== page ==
We’ve come a long way from times when a signature is all that is needed to legalize documents, but some still retain the traditional way of rendering valid documents – such as the case of Hong Kong. Company chop or company seal, which one do you need to validate your company’s legal documents? Let’s find out through this article.
What is a common seal?
A common seal is a type of corporate stamp used by companies in Hong Kong. It is a small, circular device that has the company’s name and registered office engraved on it. The common seal is usually used to authenticate documents such as contracts, letters, and minutes of meetings.
What is a company chop?
A company chop is a corporate stamp used by companies in Hong Kong. It is a small, rectangular device that has the company’s name and registered office engraved on it. The company chop is usually used to authenticate documents such as contracts, letters, and minutes of meetings. Another purpose is to act as evidence of the authenticity of the company’s name and registered office. Lastly, it can be used as a deterrent against fraud.
Does my company need a company chop or common seal in Hong Kong?
Most companies in Hong Kong do not require a common seal or company chop. However, there are some exceptions. For example, companies that are limited by a guarantee or have a share capital of less than HK$100,000 must have a common seal. Companies that are authorized to issue debentures must also have a common seal.
In Hong Kong, companies are not required to have a common seal, this was made effective in the new Hong Kong Companies Ordinance 2014. The common seal is an impressed wax seal used by companies in common law jurisdictions to authenticate documents that are signed on behalf of the company and can also be used to execute contracts.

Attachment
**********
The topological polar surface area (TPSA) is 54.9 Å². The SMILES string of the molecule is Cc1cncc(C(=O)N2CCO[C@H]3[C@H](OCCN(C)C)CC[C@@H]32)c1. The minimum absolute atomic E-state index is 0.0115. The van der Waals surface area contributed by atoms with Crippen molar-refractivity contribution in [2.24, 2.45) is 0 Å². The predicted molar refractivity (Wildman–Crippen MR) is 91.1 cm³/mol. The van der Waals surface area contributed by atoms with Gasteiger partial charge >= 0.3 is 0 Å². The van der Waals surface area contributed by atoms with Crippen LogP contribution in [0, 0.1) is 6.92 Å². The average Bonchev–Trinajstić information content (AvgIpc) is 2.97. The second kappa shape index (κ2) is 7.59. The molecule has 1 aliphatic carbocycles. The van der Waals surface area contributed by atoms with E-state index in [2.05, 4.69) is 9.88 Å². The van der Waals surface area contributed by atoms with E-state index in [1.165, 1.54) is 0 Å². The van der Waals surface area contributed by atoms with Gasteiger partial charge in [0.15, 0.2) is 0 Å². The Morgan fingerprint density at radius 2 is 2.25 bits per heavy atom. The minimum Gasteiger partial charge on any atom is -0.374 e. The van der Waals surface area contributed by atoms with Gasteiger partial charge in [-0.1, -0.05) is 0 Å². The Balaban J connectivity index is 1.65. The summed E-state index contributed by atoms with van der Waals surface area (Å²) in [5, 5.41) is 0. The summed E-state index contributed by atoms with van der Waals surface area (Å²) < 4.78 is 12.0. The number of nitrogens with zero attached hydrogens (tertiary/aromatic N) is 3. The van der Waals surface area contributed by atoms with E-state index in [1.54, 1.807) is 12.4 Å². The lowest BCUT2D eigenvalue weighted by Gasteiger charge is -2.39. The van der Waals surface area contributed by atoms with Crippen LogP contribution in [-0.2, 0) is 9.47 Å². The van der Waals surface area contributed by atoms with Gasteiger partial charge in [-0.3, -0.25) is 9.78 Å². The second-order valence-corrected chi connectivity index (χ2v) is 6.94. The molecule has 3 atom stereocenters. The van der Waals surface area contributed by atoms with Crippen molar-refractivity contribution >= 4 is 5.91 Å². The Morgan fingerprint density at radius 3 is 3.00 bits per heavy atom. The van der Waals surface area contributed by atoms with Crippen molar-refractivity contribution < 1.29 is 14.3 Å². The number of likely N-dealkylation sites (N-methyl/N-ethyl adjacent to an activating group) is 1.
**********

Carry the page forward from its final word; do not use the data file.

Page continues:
On the other hand, the company chop is an official stamp used by companies in Hong Kong and is registered with the Companies Registry. Only directors or authorized signatories of the company. The company chop is usually used to stamp documents such as invoices, letters, and meeting minutes. It is important to note that the common seal and company chop can be used together to authenticate documents.
Some companies in Hong Kong choose not to use a common seal or company chop and instead use their signature as an authentication method. This is generally fine as long as the directors or authorized signatories are aware of their responsibilities when signing documents on behalf of the company.
Generally, if you are not sure whether or not your company needs a common seal or chop, it is best to consult with an accountant or lawyer.
How do I get a company chop or a common seal?
There are a few prerequisites you must meet in order to get a common seal or company chop:
Your company must have at least one director and one shareholder for a common seal. The company’s name must also be registered with the Companies Registry. If it’s a company chop you want, then your company must have at least two directors. Make sure to have all the required documents and information ready before you start the application process. It can take a few weeks to get your common seal or company chop, so plan ahead.
Next is to go through your company’s registered office and ask for the necessary forms and instructions on what to do next. To get a common seal or company chop, you will need to go through your company’s registered office. They will be able to provide you with the necessary forms and instructions.
In conclusion, a common seal and a company chop are both optional for Hong Kong companies. A common seal is used to physically bind documents, while a company chop is used to authorize signatures. But we recommend getting them nonetheless especially if you plan to expand to China as they are known to require a chop when doing business. Another thing to keep in mind is to not hand your chop to everyone as they may not have the same level of knowledge in business operations as you. Need more information about the creation of a company chop or common seal? Don’t hesitate to contact our friend consultants on the matter.
Disclaimer: While BBCIncorp strives to make the information on this website as timely and accurate as possible, the information itself is for reference purposes only. You should not substitute the information provided in this article for competent legal advice. Feel free to contact BBCIncorp’s customer services for advice on your specific cases.
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